Saturday, April 30, 2016


This week's arts and culture column is on an important documentary: Abigail Disney's "The Armor of Light."

Here's how the piece begins:

Some of us see a disconnect between supporting the child in the womb and also promoting gun ownership. Others see guns as precisely the best way to protect everyone.

Reactions tend to be knee-jerk, feelings run high and dialogue can be difficult to impossible. So Abigail Disney, producer and director of the recent documentary “The Armor of Light,” is to be roundly applauded.

The documentary features two figures on the opposite side of the gun divide.

The Rev. Rob Schenck is a Washington mover-and-shaker whose conservative, often Tea Party Republican constituents are almost uniformly against abortion and for the National Rifle Association.

“I’m an evangelical Christian,” he says. “That goes to the heart of my identity. The real organizing principle of my life has been the sanctity of life.”

In the early days of the movement, the commitment to non-violence was uppermost in his mind. But then some people appeared to have a very different set of principles. In 1986, Barnett Slepidian, an abortion doctor, was killed with a high-powered rifle by a member of the pro-life movement.

As founder of Faith in Action, a ministry that primarily serves Capitol Hill and the Federal government, Schenck “realized that if people under my spiritual care were capable of this, I was probably capable of this.”


Thursday, April 28, 2016


Some people are attached to being rich. For a long time I was attached to being poor.

That's the basic premise of my new book, LOADED: Money and the Spirituality of Enough.

But just as alcoholism isn't really about alcohol, money neuroses aren't really about money. Mine was about a lack of trust: a near panic what the money I had at any given time was the only money I would ever have. A profound sense of scarcity.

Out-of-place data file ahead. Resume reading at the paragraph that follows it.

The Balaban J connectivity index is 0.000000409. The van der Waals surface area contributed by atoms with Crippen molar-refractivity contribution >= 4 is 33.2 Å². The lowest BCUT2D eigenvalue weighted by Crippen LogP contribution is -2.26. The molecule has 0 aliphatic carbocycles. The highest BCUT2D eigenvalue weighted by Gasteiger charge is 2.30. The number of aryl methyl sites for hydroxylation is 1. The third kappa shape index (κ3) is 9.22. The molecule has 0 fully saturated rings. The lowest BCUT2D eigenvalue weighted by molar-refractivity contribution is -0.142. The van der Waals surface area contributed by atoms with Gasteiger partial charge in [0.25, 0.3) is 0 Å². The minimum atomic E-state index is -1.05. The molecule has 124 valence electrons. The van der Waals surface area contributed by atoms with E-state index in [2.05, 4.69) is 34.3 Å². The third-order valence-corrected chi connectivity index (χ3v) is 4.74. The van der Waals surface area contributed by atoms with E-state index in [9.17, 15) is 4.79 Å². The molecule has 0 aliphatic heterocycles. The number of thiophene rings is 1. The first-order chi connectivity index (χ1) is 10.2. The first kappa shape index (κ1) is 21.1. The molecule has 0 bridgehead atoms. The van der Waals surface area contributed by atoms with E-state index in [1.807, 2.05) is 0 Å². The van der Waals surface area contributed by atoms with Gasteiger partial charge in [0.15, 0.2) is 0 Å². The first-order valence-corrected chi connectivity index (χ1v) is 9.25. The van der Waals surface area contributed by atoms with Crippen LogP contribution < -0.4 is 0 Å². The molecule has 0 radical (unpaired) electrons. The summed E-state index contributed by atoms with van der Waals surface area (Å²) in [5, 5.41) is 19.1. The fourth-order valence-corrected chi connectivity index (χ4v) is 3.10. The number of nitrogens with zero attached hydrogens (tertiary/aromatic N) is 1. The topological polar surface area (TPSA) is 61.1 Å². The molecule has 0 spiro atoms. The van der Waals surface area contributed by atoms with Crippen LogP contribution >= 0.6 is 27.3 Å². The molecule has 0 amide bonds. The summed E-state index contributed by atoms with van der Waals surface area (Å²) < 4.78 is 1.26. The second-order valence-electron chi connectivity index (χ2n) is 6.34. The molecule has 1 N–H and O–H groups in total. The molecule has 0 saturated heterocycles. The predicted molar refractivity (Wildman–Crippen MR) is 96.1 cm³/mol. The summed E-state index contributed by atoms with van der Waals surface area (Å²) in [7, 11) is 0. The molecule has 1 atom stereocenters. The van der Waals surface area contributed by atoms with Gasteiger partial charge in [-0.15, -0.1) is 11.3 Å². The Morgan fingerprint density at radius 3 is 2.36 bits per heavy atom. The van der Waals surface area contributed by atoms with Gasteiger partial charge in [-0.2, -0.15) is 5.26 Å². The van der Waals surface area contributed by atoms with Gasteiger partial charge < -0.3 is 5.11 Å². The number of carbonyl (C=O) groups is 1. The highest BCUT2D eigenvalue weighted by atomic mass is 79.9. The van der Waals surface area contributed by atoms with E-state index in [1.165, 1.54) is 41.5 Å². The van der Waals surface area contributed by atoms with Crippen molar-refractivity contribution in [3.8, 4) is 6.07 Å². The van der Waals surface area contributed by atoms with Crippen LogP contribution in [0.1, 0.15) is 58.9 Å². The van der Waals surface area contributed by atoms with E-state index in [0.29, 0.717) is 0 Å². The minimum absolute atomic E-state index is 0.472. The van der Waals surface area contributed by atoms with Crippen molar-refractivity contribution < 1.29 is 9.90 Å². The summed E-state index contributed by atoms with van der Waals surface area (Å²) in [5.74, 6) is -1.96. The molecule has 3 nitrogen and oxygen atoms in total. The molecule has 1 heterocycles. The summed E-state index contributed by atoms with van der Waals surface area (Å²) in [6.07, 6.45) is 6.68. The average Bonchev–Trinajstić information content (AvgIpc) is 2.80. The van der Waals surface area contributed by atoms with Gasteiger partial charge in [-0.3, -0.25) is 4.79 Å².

So it's a book about changing out stance toward the universe, toward reality.

It's about learning to take the true measure of ourselves.

It's about community.

Here's an interview with America Magazine, out yesterday, that gives a bit of context.

I'll post a couple of excerpts in a day or two.

my workspace at Mary & Joseph Retreat Center 
where I recently spent several days on  a proposal for what I hope is my next book!

I sort of intensely dislike promoting my work, but speaking of taking the true measure of ourselves, and in the spirit of marketing as a transferral of enthusiasm--I'm putting it "out there."

What I really dislike, I find, is feeling vulnerable!

Thank you all for your loyalty, support and warmth. Those are the real riches we're all able to give each other.

Tuesday, April 26, 2016


credit: CRS

Michael Holmquist is a seminarian for the Diocese of Colorado Springs.  He currently studies at the Pontifical North American College in Rome. 

When he read on my blog last October that I was coming to Rome, he extended a friendly and welcoming hand. He took me for coffee, arranged for a spot on a coveted Scavi Tour, cajoled his seminarian friend Kevin from the Boston area into giving me a stupendous personalized individual tour of the sanctuary of St. Peter's (we all stood in line for a couple of hours which was no real hardship for me, but for those two, who have toured the sanctuary countless times, I'm sure it was another matter), and on one of my last days there, got me into a hidden treasure: the convent of Santa Brigida a Campo de'Fiori.

His diaconate ordination is set for this fall on Sept. 29th. Kevin will be ordained as a deacon that day, too.

Recently I received an email from Michael that read in part:

"This past Easter, I went on a Global Fellows trip with Catholic Relief Services (CRS) to Egypt to see their work with refugees and with peace building.  It was a powerful experience for me, particularly with their work for peace building between Christians and Muslims. The message of this community's desire for peace, particularly as Muslims, is something that I really want to help spread, particularly with the more recent divisive rhetoric that has spread in our culture in the US."

He also attached a piece he wrote about his experience that he hopes will run in several venues, and that he offered to share with us..

Here it is:

The week after Easter, I found myself in the choir loft of an Anglican Church in Al Odeysat, a small village in Upper Egypt, surrounded by community leaders of the village, including Christians, Muslims, men and women, clergy, and teachers.

Each year Catholic Relief Services (CRS) partners with the Pontifical North American College in Rome to take a group of seminarians to, see the work of the US Catholic Church overseas. This year’s trip was to Egypt, where CRS has been working since 1956. This day we were visiting a village where CRS had been a catalyst for peace in a place where faith-based segregation had led to distrust and division in the community.

Historically, Christians and Muslims have coexisted in Egypt for centuries, but political upheaval in 2011 led to increased distrust among communities, deteriorated relations, and even violence including the burning of homes, places of worship and even killings. Faith-based segregation has prevented peaceful coexistence, particularly in Upper Egypt.